Frankie frowned and nodded.

'You liked being with him because he liked you. He was interested in you, and you liked and were interested in him, and therefore the sex was also good. Am I right?'

A slow smile spread over Frankie's face and his frown disappeared. 'You're right, Karmai. You're right! None of the guys who invite me back are interested in me. They're only interested in getting their rocks off. I can sense it and it means there's no point in going with them because it won't lead to anything worthwhile.' He grinned. 'But it's nice to know they want my body.' He fell silent as they drove. Then added, 'But how can I meet someone who is interested in me?'

'By doing what you enjoy doing, keeping your eyes and ears open and being ready to pounce on any man who seems to tick all your boxes. Remembering that he who hesitates is lost, and it's better to try and fail than never to try at all.'

'And if you need further advice,' Sylvan laughed, 'Karmai has a platitude for every occasion.'

Despite being constantly busy, days dragged. Frankie realised the cure might be to find useful employment in the real world – strut his stuff among other men. But surely this was the real world? At least it was realer than the smog-drenched towers down along the coast. Ingenio had his ever-expanding Internet Education, Con was kept busy assisting poor kids with court appearances, Karmai maintained all the machinery and tools on the place and Sylvan kept the boundaries and everything natural in top order, but Frankie's work wasn't what he would call essential.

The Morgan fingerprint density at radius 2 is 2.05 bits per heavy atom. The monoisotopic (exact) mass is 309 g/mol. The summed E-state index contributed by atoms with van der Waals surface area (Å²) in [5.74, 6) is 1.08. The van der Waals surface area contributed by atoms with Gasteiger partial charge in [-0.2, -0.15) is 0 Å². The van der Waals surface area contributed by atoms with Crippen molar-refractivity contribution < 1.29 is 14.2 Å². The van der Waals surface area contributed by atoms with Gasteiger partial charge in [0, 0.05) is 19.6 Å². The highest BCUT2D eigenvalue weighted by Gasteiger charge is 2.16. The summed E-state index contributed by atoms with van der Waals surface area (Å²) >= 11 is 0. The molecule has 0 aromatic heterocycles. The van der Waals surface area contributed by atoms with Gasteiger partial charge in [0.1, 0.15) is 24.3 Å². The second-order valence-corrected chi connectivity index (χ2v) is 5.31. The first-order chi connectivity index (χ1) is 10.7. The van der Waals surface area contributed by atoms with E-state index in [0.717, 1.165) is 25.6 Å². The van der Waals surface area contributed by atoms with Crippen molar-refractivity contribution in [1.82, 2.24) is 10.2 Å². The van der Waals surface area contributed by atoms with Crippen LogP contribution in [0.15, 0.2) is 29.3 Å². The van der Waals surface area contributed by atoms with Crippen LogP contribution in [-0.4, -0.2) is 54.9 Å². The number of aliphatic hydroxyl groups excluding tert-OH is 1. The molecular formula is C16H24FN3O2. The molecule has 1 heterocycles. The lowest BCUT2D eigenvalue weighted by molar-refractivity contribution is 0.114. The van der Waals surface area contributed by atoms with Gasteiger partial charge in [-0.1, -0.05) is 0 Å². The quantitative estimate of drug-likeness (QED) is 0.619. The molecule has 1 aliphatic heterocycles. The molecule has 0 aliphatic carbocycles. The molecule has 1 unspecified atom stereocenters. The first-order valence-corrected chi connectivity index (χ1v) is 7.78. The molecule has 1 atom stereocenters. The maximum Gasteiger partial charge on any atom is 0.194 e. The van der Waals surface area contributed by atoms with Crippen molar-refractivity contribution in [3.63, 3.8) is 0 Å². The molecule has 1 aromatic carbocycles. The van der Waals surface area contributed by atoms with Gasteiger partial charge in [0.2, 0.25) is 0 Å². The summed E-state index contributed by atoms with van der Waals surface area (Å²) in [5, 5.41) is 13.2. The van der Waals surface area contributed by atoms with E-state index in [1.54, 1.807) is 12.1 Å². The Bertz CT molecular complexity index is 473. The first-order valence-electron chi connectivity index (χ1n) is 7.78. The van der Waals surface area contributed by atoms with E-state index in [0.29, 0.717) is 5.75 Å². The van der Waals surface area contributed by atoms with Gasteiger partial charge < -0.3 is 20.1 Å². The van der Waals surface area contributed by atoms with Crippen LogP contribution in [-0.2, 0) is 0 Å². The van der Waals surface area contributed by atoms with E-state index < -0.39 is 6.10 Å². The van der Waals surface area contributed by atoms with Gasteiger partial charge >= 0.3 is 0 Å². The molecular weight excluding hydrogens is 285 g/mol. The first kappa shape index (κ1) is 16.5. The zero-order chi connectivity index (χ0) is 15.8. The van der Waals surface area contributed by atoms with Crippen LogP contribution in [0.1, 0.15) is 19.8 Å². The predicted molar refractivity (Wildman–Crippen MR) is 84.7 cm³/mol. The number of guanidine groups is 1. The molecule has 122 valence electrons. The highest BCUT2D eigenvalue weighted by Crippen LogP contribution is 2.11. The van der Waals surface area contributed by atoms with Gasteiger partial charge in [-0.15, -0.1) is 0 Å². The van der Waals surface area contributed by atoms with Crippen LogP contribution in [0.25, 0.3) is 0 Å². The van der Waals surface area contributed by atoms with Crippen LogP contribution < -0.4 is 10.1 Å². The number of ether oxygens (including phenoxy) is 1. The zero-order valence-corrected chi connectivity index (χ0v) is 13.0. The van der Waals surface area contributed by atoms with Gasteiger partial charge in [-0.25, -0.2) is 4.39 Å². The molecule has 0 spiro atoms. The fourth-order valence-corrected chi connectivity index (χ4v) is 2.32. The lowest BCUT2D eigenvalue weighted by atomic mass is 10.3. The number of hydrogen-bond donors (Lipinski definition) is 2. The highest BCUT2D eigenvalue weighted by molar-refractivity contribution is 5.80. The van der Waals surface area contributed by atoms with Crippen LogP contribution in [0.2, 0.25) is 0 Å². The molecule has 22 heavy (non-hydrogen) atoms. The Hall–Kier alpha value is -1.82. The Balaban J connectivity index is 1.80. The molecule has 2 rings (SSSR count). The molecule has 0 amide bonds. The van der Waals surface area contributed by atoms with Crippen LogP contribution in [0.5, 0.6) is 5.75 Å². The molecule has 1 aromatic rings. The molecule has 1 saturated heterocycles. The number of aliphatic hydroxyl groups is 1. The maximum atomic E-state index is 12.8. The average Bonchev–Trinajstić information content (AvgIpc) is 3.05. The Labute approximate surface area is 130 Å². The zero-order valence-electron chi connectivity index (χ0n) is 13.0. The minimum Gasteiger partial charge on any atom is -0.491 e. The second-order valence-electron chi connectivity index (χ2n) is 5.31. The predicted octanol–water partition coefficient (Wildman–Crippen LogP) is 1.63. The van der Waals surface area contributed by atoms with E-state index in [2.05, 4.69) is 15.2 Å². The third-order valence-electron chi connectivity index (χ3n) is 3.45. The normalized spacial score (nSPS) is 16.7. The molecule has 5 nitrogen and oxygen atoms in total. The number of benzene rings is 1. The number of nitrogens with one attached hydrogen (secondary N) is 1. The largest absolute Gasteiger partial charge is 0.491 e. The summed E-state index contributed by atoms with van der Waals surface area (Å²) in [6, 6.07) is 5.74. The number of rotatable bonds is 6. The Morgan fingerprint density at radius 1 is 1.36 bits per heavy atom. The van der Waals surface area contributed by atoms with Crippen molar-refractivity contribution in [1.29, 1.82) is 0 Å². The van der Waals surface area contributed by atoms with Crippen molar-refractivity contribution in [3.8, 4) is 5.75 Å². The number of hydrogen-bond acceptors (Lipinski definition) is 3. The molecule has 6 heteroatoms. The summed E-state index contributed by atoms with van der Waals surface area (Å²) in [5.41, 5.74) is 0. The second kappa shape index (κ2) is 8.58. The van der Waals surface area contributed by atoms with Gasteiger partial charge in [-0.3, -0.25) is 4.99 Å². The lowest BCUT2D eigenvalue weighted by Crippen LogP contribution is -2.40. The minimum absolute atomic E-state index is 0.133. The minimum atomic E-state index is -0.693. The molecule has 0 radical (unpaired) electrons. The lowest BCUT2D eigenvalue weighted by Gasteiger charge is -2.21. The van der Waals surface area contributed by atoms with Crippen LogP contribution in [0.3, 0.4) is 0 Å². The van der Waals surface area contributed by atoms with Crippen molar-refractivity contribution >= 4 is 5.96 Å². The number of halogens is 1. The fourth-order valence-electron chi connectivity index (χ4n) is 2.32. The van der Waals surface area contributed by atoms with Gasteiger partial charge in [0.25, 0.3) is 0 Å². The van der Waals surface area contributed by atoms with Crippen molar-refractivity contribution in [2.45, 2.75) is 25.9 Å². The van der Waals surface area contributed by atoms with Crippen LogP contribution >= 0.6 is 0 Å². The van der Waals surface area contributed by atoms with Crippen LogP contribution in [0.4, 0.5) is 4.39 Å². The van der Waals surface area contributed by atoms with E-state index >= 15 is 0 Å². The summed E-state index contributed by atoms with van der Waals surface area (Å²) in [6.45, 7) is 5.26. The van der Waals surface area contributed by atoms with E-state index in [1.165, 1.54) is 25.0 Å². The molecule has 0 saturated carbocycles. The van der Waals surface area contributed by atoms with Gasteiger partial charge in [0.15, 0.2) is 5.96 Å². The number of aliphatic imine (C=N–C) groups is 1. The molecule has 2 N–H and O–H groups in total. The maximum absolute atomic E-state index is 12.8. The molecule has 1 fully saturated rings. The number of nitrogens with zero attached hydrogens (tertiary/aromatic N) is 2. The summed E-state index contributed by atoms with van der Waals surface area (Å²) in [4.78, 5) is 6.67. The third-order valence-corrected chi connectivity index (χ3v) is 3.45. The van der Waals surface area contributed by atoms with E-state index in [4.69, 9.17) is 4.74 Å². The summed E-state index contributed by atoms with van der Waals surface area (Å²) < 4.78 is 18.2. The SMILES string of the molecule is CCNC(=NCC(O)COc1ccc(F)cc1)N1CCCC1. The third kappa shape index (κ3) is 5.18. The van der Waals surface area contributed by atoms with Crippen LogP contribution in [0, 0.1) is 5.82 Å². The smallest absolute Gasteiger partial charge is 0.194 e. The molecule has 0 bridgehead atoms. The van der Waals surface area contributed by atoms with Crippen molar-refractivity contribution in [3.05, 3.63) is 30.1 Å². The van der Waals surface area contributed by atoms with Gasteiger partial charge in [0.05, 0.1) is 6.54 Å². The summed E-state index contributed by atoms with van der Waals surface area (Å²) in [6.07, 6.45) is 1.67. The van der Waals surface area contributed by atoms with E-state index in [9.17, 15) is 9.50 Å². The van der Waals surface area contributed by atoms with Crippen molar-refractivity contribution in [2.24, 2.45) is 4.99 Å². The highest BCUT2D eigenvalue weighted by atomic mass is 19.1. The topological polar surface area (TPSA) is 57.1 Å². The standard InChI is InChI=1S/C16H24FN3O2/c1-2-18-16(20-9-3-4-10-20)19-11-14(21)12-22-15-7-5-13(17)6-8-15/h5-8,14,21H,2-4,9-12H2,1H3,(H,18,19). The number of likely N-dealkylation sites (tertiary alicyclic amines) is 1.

And then the penny dropped. He needed a challenge. A bit of excitement. Despite all the problems in Tasmania and the fears about their dealings with land grabbers, he'd been happy, alert, felt useful and excited. 'I'm bored,' he whispered softly to the trees. 'I thought only boring people got bored.'

He tried meditation again but his mind refused to even pause, let alone stop thinking. The desire for adventure became a deep-seated craving for excitement, danger, challenge… anything to give him an adrenalin rush and stimulate his body and brain. He also wanted sex. But he'd met no one like Laurent, or the easy fun-fucking sex with other students after his performances on the lyre. That had been more like acting and performing than intimate activity. No… sex was a health hazard so had to be taken seriously. It wasn't a pastime. It was about bonding. The ultimate act of intimacy that sealed ties for life. He shook his head at his own pomposity.